The resources from Occupied Territories would no longer be available to illegally exploit, investment in illegal settlements and all their infrastructure would no longer be available.

        Therein lies the real problem and the very reason Zionist/Jewish/Israeli lobby groups spend inordinate amounts of time, effort and money maintaining the US UNSC veto vote. It is all that stands between Israel and it becoming a failed state

        ” In this discussion, talknic says that the U.S. annexation of Mexico, something that all liberals opposed and generally was supported by the slave owners of the south, is actually perfectly lawful”

        At the time it was quite legal and as the US adopted that legal custom of having an agreement with the legitimate citizens of those territories to acquire territory, (Texas, Hawaii, Alaska, etc) the US was instrumental in that legal custom eventually passing into Customary International Law.

        “In this alternate reality of pseudo logic, a fake referendum in Texas is and a treaty imposed on Mexico are cited as the very example of morality and lawfulness. Leaves one speechless, doesn’t it? “

        A) Neither Texas, Hawaii, Alaska, etc considered their agreements to be fake. Treaties are agreements! B) The record shows I did not use the word or allude to anything being an example of morality. Your need to put words in to the mouths of others is typical of apologists for Israel’s illegal behaviour in non-Israeli territories.

        “Anyway, did black people in Texas vote in this referendum? I am sure they couldn’t wait to be slaves”

        They’re no longer slaves. The US also abolished slavery and was by that act also instrumental in having slavery prohibited.

        —-

        @ lysias “Actually, a good case can be made that the annexation of Texas was not legal … etc … a two-thirds vote in the Senate was not politically possible. So the alternative route of an Act of Congress, requiring only a majority vote in both Houses of Congress, was chosen instead, and that was very doubtfully constitutional at the time”

        That was AFTER the people of Texas agreed to be annexed. Point being the referendums and agreements were exercises in self determination for those peoples, so again the US was instrumental in the legal custom of an agreement with the people’s to be annexed with their territory shaping today’s conventions on self determination.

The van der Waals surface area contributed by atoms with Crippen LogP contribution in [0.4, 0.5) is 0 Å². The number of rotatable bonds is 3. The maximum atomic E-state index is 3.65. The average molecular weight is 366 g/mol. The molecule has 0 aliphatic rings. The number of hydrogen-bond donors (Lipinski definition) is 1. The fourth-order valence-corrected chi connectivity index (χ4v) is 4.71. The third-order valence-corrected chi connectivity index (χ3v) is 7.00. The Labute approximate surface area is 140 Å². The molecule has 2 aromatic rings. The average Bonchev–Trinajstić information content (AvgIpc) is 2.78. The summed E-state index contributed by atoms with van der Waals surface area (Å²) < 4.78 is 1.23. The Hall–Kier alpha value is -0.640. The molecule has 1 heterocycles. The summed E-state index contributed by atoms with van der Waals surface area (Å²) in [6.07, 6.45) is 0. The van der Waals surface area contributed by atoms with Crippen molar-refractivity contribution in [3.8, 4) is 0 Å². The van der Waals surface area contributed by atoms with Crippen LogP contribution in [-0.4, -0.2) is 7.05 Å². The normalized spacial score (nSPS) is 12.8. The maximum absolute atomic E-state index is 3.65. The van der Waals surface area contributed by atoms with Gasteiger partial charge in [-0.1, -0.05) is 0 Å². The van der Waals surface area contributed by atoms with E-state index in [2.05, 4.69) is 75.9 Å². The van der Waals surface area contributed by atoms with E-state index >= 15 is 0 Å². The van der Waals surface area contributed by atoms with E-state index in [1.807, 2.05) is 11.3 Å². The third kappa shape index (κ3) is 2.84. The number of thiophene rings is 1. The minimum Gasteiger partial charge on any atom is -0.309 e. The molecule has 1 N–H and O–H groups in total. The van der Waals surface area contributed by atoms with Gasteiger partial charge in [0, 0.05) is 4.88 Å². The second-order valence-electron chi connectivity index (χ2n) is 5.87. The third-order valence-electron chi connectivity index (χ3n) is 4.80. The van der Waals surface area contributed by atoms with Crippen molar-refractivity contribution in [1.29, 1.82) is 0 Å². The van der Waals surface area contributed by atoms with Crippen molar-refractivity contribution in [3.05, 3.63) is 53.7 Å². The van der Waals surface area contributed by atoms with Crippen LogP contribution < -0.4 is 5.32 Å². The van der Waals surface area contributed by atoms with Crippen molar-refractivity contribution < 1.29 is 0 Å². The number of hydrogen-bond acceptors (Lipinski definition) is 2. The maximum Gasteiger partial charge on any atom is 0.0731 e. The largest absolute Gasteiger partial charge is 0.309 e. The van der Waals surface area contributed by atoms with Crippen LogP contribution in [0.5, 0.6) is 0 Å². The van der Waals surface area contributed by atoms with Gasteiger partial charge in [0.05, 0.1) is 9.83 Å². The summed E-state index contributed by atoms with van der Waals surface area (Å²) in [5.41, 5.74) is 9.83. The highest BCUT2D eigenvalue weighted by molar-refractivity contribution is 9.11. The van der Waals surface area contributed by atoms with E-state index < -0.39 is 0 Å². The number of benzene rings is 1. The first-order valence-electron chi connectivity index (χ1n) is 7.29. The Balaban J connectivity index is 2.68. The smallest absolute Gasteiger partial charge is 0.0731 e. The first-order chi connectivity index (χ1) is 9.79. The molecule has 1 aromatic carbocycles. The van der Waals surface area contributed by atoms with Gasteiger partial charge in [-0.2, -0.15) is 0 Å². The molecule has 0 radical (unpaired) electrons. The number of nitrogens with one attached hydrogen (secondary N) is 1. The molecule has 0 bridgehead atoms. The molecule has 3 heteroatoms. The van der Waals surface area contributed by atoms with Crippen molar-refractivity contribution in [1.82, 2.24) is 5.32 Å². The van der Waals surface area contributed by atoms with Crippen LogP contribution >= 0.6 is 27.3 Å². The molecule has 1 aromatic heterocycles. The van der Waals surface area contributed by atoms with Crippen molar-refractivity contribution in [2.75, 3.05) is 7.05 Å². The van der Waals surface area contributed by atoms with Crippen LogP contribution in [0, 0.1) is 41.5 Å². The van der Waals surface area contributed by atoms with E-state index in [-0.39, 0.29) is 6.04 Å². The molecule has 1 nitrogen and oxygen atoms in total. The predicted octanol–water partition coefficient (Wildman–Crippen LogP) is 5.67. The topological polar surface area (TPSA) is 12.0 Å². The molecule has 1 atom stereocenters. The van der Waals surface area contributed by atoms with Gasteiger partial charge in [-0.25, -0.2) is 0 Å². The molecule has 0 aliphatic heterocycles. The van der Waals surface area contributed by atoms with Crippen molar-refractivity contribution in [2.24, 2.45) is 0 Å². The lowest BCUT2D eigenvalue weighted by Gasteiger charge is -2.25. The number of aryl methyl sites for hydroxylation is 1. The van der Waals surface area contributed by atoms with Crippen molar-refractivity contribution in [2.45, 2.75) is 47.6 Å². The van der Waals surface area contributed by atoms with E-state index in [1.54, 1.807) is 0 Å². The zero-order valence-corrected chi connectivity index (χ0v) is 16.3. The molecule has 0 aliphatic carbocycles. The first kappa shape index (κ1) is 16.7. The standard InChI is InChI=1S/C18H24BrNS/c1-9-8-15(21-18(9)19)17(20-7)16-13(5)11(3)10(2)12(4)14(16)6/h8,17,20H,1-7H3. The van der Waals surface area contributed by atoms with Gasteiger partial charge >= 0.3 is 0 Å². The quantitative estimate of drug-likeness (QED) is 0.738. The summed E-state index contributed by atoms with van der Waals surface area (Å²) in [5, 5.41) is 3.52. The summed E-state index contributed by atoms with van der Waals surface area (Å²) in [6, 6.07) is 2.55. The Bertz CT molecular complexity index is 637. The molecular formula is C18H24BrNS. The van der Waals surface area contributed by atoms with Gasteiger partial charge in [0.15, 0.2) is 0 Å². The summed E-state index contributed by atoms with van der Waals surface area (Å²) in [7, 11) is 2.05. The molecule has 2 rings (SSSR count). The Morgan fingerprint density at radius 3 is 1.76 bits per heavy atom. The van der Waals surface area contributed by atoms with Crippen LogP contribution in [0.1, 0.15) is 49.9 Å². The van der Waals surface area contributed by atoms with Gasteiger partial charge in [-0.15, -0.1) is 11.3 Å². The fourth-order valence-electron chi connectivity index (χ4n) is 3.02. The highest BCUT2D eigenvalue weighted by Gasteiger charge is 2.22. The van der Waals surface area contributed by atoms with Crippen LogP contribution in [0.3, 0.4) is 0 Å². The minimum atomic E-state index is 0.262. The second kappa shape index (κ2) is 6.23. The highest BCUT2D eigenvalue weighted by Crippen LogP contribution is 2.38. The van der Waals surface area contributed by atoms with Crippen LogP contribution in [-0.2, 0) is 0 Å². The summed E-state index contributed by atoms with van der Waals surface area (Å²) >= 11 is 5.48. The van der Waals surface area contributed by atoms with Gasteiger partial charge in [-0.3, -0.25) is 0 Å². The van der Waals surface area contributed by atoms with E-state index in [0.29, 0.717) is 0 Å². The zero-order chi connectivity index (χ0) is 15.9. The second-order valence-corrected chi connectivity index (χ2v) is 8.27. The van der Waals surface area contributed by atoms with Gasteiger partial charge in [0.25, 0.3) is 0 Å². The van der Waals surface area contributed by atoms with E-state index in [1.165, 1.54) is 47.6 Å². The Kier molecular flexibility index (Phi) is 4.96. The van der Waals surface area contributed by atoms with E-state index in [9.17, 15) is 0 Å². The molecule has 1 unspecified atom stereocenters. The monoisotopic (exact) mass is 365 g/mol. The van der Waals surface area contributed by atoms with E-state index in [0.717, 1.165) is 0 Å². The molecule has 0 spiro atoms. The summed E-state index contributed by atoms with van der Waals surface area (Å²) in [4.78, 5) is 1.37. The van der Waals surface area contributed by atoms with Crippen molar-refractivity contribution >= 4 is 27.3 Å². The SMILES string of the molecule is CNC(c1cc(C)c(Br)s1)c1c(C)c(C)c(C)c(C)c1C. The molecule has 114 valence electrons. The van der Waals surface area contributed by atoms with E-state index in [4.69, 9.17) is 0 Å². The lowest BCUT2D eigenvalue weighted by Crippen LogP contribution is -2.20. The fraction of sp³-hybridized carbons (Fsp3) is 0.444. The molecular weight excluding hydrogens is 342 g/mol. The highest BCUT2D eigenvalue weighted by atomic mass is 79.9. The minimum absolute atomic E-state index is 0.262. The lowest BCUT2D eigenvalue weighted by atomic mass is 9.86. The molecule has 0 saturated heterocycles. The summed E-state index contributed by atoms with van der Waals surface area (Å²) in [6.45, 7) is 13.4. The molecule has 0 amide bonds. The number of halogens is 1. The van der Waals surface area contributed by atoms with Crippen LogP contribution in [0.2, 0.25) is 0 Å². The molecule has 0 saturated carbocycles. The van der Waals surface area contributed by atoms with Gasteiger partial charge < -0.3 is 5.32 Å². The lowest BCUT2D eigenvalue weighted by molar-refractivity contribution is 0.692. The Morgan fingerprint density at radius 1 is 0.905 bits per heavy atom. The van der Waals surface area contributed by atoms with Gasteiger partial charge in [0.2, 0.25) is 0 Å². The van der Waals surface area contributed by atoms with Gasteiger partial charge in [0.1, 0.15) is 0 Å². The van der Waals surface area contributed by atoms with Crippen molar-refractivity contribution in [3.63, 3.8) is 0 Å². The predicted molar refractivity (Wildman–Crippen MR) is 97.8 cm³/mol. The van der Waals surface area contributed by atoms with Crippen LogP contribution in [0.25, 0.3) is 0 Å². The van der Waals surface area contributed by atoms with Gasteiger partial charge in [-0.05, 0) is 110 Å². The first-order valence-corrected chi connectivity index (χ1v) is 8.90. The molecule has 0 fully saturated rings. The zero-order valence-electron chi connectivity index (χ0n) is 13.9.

—–

        @catalan

        ” .. the “ugly reality” of the Russian empire. Expansion into Central Asia, Poland. Then while the U.S. was manifesting destiny, and Prussia was coveting France, Denmark, and all else, the Russians stole a nice chunk of Eastern Siberia. Indeed the Russians took advantage of the weakening of China to expand there permanently. Then the Soviet Union engaged in its own empire policies …. ?”

        Bravo!! Now about Israel’s illegal acquisition of non-Israeli territories TODAY!

      • Keith
        Keith
        May 16, 2015, 1:42 am

        CATALAN- “Prussia was coveting France”

        WTF has Prussia got to do with anything I have said? Is it because Prussia sounds like Russia that you bring up this red herring? Are you this intellectually debased?

        CATALAN- “Do you buy the Russian delusions of encirclement?”

        What delusions? In spite of assurances to the contrary, NATO has expanded eastward and is encircling Russia. The empire, the American empire, the ONLY empire is attacking Russia for geostrategic reasons, risking nuclear war in the process.

        Needless to say, you have with typical lack of intellectual integrity ignored the fact that Israel is dependent upon the American empire and that Zionists, such as yourself, are shameless supporters of empire. Your attempt to shift the discussion onto past Soviet actions while ignoring current imperial depredations is typical Zionist apologetics. Your criticisms of US history and US society while simultaneously embracing the American empire is hypocrisy on steroids. You have no shame and your moderate tone when you employ it is nothing but a calculated ploy.